|Subject: GLW: Book review - Shakedown:
Australia's grab for Timor oil
Australia: International oil thief
Green Left Weekly - August 22, 2007
[Shakedown: Australia's grab for Timor oil. By Paul Cleary. Allen &
Unwin, 2007. 336 pages, $29.95. Reviewed by Vannessa Hearman.]
This is a story about how Australia bullied East Timor out of its
rightful share of oil and gas resources in the Timor Sea. Paul Cleary, a
journalist for the Australian newspaper, was a media adviser with the
Timor Sea Office during the bilateral negotiations. The negotiations are
set in the context of East Timor's political history and its difficulties
in the post-independence period. This allows the reader to gain a fuller
picture of why the negotiations were crucial and how this country has been
denied its resources and its freedom over and over again. Cleary has
combined political history and some development theory with eyewitness
accounts of the negotiations and some lessons in maritime law.
The close connections between the state and business are amply
demonstrated in this book. Australian imperialism worked hard at helping
secure the interests of businesses like Woodside Petroleum to access the
Timor Sea resources, by collaborating to secure a deal to exploit the
Greater Sunrise field and to reject Timorese requests that the pipeline be
built to East Timor, rather than to Darwin. Bullying and dirty tactics, in
the name of the "national interest", are all legitimate. These
included accessing the communications of those who were working in the
Timor Sea Office, as well as the more despicable act of withdrawing from
the jurisdiction of the International Tribunal for the Law of the Sea in
2002, to avoid international adjudication of the dispute.
Cleary gives us an account of the personalities involved. In contrast
to the voluminous coverage given elsewhere to people like Xanana Gusmao
and Jose Ramos Horta, information about other political leaders in East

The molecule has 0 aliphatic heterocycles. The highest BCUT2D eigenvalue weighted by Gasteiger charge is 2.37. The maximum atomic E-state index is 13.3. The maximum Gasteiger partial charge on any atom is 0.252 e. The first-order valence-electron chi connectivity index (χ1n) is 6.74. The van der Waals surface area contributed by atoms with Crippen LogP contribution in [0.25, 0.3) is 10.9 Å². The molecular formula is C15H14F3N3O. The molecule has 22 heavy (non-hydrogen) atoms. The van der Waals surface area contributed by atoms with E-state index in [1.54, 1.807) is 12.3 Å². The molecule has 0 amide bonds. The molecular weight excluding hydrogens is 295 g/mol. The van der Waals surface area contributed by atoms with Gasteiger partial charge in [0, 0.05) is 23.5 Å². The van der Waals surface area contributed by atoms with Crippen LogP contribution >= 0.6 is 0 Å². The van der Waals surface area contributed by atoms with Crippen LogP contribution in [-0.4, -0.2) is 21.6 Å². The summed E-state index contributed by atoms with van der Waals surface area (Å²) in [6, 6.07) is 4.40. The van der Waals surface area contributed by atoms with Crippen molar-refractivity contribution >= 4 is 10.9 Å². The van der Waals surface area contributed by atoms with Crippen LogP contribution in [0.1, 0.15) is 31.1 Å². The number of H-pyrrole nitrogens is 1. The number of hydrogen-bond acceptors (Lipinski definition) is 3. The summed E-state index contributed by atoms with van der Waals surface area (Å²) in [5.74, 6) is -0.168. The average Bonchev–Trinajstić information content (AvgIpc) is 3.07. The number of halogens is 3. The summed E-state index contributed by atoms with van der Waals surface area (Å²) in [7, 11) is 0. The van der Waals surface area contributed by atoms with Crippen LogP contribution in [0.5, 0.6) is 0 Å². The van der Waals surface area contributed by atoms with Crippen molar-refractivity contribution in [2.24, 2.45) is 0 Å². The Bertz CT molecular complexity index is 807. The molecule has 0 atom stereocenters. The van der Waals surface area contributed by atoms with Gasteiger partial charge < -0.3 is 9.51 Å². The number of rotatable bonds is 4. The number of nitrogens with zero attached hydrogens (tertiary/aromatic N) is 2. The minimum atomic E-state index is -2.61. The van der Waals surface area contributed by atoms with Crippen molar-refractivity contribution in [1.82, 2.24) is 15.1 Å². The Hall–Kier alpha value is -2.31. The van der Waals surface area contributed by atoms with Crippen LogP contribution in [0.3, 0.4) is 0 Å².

Timor can be scant and Cleary has provided a picture of several of East
Timor's political leaders who are not as well-known and perhaps not as
loved by Western media commentators. These include Fretilin secretary
general and then- prime minister Mari Alkatiri; lead negotiator and former
Brisbane lawyer Jose Teixeira, and son of independence fighter Nicolau
Lobato, Jose Lobato Goncalves who was wrested from his mother's arms just
before she was executed in 1975.
The stories of many Timorese are remarkable indeed, a story of
struggle, sometimes of diasporic dispersement and of survival in such
recent times. Many on the other side of the negotiating table, diplomats
and oil men would probably not be able to boast of such tales however. The
book contrasts the Australian officials' words and actions to those of
Australian civil society, particularly philanthropist businessperson Ian
Melrose and the Timor Sea Justice Campaign in Melbourne.
Spending large parts of his time in East Timor, Cleary struggles
somewhat in portraying the events and the excitement of the campaign for
oil justice in Australia, and does not capture adequately the underlying
dynamics driving the campaign. People demonstrated outside government
buildings in many cities and came to wintry halls in far-flung parts of
Melbourne to hear about and participate in the campaign. The Timorese
civil society also ran a determined campaign against Australian
officialdom, which resulted in some of these organisations losing
Australian government funding for criticising Australian government policy
on the Timor Sea.
Cleary has tried to reflect on the social and political realities of
post-independence East Timor and how fighting the Australian government
for four years impacted on the government's ability to run the country. He
outlines the intention of safeguarding the income from the Timor Sea
through the Petroleum Fund, but he also criticises the government for not
spending enough in the economy, thus driving the economy into the ground.
He documents the corruption, collusion and nepotism plaguing the early
years of the Fretilin-led government.
The outcome of the 2005 negotiations, an agreement on 50% revenue from
the Greater Sunrise oil field was, as Cleary has demonstrated, a vast
improvement on what the Australian government was offering in 2001. In
return, no maritime boundary discussions were to be held for 50 years.
When contemplating this, one is left with a distinct bitter taste in
the mouth, reflecting on Australia's dirty tactics to force East Timor to
accept a large compromise like this and then to brand the country as
"not very well-governed", as Australian troops landed in Dili in
2006 to "restore order" following unrest.
For a well-written and informative account of yet another act of
bastardry by Canberra, read this book, because the struggle continues.
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